As someone who has seen directors of city departments come and go, let me say Eric Jackson did his best to increase professionalism in that department, but there were a couple of divisions where individuals did their own thing, perhaps due to a notion that they enjoyed special protection and backing from certain elected officials.

While it is true that a director is responsible for results, a couple of Jackson's subordinates consistently stonewalled requests from the governing body for fiscal information on events or programs. Before Jackson arrived in September 2011, there was also a span of five months without any director overseeing division heads in the department. Perhaps this is when some developed a laissez-faire attitude toward accountability.

Jackson's demeanor impressed many residents. Although it was likely he would be making a run for mayor in Trenton, many were glad to see him stay on as department head when the administration changed in January 2014. His most visible legacy is the physical restoration of City Hall and its grounds to a place of dignity befitting the Queen City.

It is unfortunate that the news article assigns blame at the very inception of an inquiry into fiscal practices in a city department. A director can hold up a standard, but cannot always overcome intractable habits and behavior of employees. Only the outcome of the audit will tell the facts and for that we shall have to wait.


Saturday, March 14, 2015

New Maps Highlight Development

Deputy City Administrator Carlos Sanchez announced a new resource Monday for tracking city development: Four maps detailing projects in stages ranging from conceptual to complete.

One features projects in the North Avenue Historic District, which includes the main train station. Perhaps the most ambitious is a paired set flanking Gavett Place off East Second Street, the rehabilitation of the former Mirons warehouse for 12 apartments and new construction replacing the Romonds Garage with 20 apartments.

The Transit-Oriented Development Netherwood map shows one 25-unit completed project and several others that could yield as many as 300 more apartments near the Netherwood train station.

Downtown development abounds, with five projects completed and many more in the pipeline. Developer Frank Cretella has converted some office buildings to residential use and has extensive proposals for other projects. NJ Transit's promise of a one-seat ride to New York City is sparking interest in development around the main train station.

comprehensive map shows all development on the books as of March 2015.

These maps represent a valuable reference for anyone who wants to share Plainfield's new chapter of economic development, be they Realtors or just proud residents of the Queen City.

Sanchez is in charge of economic development. The Mapp administration restored the cabinet-level title of deputy city administrator for economic development after it was vacant for eight years, during which time a division head within the Department of Public Works & Urban Development was tasked with the responsibility for economic development. The city's current web site does not have a link for deputy city administrator, but Sanchez can be reached here until the web site is updated.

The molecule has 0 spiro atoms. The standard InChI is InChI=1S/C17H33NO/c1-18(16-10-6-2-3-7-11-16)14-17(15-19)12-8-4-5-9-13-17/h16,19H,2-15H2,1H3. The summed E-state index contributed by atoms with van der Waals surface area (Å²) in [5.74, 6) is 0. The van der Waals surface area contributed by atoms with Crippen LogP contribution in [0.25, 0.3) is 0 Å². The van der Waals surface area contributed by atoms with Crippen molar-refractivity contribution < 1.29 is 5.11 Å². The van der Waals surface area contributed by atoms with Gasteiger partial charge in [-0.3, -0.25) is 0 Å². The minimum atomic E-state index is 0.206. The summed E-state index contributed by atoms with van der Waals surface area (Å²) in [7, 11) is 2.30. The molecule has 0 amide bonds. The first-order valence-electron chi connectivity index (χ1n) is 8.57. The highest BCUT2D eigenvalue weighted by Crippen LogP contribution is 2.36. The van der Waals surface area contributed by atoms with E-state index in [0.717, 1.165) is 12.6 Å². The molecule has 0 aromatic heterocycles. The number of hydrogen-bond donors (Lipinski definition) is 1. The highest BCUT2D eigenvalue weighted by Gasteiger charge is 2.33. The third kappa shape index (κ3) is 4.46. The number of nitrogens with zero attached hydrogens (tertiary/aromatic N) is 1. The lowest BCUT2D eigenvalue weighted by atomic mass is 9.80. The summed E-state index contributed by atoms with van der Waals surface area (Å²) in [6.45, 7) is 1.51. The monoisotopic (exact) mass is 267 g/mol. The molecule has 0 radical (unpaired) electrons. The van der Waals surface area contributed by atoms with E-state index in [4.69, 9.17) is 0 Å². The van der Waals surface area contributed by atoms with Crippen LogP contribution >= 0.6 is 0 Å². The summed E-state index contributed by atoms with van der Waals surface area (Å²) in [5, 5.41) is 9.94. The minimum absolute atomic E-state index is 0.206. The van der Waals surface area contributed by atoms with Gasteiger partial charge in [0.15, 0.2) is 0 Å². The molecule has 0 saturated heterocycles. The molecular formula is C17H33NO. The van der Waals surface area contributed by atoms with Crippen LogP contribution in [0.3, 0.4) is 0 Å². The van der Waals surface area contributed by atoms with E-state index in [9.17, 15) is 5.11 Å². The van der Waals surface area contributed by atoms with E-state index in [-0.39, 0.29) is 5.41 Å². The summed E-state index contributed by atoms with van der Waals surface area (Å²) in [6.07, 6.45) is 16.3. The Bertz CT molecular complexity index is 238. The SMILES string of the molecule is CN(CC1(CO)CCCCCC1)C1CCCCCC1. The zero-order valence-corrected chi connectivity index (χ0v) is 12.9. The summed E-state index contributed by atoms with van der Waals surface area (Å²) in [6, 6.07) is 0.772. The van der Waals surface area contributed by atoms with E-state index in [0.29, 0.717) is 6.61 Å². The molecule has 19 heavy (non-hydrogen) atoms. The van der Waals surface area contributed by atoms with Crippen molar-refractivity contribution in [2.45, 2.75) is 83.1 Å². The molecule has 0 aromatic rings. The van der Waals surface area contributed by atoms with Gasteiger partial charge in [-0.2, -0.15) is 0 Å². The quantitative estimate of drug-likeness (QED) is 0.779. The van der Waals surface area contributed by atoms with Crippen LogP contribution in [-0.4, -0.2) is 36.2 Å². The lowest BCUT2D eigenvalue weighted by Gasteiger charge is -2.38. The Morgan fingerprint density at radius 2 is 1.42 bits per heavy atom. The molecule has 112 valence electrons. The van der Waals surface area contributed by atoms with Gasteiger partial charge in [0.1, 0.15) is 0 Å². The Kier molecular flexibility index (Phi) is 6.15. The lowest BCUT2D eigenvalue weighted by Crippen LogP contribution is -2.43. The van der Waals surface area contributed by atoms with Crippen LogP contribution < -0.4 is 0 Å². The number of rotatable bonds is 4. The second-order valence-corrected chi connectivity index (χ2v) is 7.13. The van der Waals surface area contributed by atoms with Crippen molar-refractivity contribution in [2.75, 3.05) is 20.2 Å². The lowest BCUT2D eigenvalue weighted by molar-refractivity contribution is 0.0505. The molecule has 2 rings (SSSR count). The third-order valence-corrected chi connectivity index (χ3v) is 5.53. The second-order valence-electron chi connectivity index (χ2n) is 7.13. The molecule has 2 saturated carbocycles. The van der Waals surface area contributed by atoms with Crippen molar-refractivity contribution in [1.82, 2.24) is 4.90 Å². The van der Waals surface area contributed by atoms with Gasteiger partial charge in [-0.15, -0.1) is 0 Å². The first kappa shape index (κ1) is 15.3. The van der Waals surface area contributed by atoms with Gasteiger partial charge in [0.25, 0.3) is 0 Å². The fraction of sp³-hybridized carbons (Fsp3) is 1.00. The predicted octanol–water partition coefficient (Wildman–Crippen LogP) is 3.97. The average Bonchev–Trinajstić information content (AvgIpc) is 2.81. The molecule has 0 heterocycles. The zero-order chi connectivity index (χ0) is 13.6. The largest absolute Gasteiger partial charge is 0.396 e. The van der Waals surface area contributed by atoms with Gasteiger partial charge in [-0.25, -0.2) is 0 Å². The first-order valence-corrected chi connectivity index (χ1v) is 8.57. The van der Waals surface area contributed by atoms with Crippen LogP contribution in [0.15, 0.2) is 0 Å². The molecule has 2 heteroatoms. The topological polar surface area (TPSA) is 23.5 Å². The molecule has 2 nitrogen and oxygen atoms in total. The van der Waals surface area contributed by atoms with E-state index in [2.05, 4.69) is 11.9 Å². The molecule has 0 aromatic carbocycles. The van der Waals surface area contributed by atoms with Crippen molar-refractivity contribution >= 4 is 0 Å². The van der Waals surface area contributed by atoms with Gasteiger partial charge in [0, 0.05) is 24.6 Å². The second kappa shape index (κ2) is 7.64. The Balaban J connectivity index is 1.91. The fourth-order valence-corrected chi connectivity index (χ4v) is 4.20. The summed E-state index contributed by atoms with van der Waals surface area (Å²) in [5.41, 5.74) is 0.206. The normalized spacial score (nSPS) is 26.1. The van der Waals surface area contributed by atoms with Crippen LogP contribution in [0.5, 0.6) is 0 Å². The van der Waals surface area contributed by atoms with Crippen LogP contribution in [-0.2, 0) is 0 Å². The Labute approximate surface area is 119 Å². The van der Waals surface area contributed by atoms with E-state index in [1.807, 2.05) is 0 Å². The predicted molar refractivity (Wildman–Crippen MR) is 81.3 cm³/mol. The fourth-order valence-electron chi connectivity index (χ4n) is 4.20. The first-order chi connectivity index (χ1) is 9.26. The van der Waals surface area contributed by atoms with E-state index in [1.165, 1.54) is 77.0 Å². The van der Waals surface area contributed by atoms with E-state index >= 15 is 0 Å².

Limited Audit Cost Set at $25,000

Thanks to the person who pointed me to the resolution that came out of the closed session Monday. The City Council emerged from the executive session to vote on that item only before moving along to the regular  meeting scheduled for March 9. Somehow I missed seeing the resolution that gave details on the audit for the Department of Public Works & Urban Development.

Baker Tilly, the same firm that did the limited audit ordered by the administration at $17,500, will do the DPW&UD audit at a cost not to exceed $25,000. The resolution states that the limited audit "identified a need to further review operations" within that department, which has divisions including Recreation, Inspections, Engineering, Building, Economic Development, Community Development, Planning and the City Yard.

The cost will come out of the "adopted 2015 budget." The city is currently operating on temporary appropriations. The budget process, including council review of departmental and division requests, is scheduled to begin next month.

Given the span of divisions within the DPW&UD, one can only guess which engendered the need for closer fiscal scrutiny. The public will just have to wait for the outcome. Meanwhile, the possible tab so far for the two inquiries totals $42,500, more than two-thirds of the initial request for a full forensic audit that the council rejected in December.


Friday, March 13, 2015

Sights on a Stroll

Wednesday's weather gave relief to those afflicted with cabin fever. Even a short walk revealed items of interest.
After finding the sidewalk blocked under the railroad bridge on Watchung Avenue, I came upon workers getting ready for the bridge replacement. The trees were removed last fall. I hope I can get some photos when they actually move the new bridge in.
 This crew looks seriously ready for business. I'm told the replacement will only take one day after all the preparation is done.
The steel is rising on the former Romond's Garage site. Plans call for 20 apartments here.
Parking Lot 6 is full of potholes, but will it get repaved or will the long-awaited parking garage be built first?
Not sure why all this debris is on the Gavett Place sidewalk, but it looks like time for a bulky waste pickup.
PMUA still has a big job to do, convincing residents to sort their recyclables and not put trash in the same bin.
Public Works had just pulled away on East Sixth Street after filling these potholes. A new road repair plan is coming, officials say.

I had forgotten all about the proverbial March winds until they began howling Wednesday night and kept up all day Thursday. Can't we just skip to the May flowers somehow?